In January 2022, the JET fusion experiment produced more power over a longer period of time than any past attempt. Two physicists explain the engineering advancements that made the result possible.
Fusion seems nearer than ever - but it won’t be the silver bullet to stop climate change.
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Fusion produces more energy per gram of fuel than any other process that could be achieved on Earth.
A US laboratory has announced an exciting new leap forward in nuclear fusion, but it may be several decades before we see this form of energy come to fruition.
Scientists are working on ways to make lots of energy by converting matter into energy. The trick is keeping the process under control. One possibility is nuclear fusion – the Sun’s power source.
Building a mini star on Earth, and holding it together inside a reactor, is not an easy task.
If you could go right into the middle of the Sun, everything would be incredibly bright - and perhaps a little bit pink.
Despite recent reports, nuclear fusion-powered energy isn’t mere years from solving our clean energy needs. But physicists are making encouraging strides nonetheless.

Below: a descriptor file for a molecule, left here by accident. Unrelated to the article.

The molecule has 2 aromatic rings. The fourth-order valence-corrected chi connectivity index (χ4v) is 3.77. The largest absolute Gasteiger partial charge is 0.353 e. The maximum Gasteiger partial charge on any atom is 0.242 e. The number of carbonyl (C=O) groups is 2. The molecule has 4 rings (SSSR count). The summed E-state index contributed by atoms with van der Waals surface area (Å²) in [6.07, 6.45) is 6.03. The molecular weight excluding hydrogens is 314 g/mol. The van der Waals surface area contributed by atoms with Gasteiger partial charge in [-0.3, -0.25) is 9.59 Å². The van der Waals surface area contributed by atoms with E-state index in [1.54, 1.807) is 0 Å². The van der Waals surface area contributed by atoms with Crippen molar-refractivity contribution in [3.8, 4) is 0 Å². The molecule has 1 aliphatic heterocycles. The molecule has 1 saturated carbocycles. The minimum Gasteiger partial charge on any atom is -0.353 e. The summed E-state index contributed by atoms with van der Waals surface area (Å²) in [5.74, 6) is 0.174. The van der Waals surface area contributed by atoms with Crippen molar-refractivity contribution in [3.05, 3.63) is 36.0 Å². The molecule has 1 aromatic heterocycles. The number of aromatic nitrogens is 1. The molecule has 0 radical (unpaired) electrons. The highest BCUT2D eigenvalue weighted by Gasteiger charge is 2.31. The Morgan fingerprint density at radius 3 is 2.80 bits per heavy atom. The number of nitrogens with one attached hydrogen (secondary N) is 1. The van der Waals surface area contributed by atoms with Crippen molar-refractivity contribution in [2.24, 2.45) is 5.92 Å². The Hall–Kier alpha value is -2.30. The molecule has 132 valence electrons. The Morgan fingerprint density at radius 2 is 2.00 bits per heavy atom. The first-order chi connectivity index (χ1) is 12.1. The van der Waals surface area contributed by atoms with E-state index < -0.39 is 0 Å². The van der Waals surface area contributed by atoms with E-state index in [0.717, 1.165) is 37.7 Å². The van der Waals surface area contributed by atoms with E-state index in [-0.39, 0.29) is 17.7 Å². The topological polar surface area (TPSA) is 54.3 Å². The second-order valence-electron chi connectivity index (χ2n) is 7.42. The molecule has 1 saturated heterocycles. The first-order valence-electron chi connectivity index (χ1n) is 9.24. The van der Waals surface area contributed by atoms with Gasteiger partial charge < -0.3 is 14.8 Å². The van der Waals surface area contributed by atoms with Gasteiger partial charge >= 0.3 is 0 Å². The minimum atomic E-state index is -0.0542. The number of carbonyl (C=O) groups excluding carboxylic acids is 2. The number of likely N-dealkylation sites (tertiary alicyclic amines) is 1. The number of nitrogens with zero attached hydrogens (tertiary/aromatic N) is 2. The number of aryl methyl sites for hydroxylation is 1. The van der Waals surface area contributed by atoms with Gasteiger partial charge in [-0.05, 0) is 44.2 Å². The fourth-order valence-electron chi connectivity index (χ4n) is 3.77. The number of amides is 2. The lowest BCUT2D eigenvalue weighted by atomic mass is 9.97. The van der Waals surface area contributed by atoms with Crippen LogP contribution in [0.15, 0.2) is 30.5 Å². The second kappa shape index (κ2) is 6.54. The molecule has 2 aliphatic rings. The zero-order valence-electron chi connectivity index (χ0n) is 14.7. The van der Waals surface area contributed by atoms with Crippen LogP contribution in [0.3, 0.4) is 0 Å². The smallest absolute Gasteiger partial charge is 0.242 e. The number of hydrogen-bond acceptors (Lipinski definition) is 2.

Nuclear fusion may power post-carbon societies – but it won’t save us from climate change.
It’s true that here on Earth, if you want to burn something you need oxygen. But the Sun is different. It is not burning with the same kind of flame you would have on Earth if you burned a candle.
People long assumed all the elements we see now were created during the Big Bang. But on May 2, 1952, an astronomer reported spotting new elements coming from an old star and changed our origin story.
As fusion becomes more technically viable, it’s time to assess whether it’s worth the money because breakthroughs in the lab don’t guarantee success in the marketplace.
In what came to be known as the Thule incident, an American bomber crashed in Greenland, spreading radioactive wreckage across 3 square miles of a frozen fjord. Denmark was not happy.
Euratom is responsible for nuclear non-proliferation, safety, and research.
Fusion power, if it works, offers vast amounts of clean energy and almost zero carbon emissions. A new experimental fusion reactor has come online, and it uses a curious twisted stellarator design.
Fusion development takes time. It cannot be developed in miniature and then be simply scaled up. But we must work now, to make it possible to meet humanity’s need for abundant, clean energy.
In the summer of 1946, the U.S. government detonated the first of many atomic bomb tests in the Marshall Islands. Seventy years of radiation exposure later, residents are still fighting for justice.
Fire has played a vital role in human history, and will continue to. Recent advances in fusion herald the freeing of fire from captivity back into its natural form.
Hoverboards, self-fitting jackets, nuclear fusion generators…. Some of Back to the Future’s wacky inventions are closer to reality than you might think.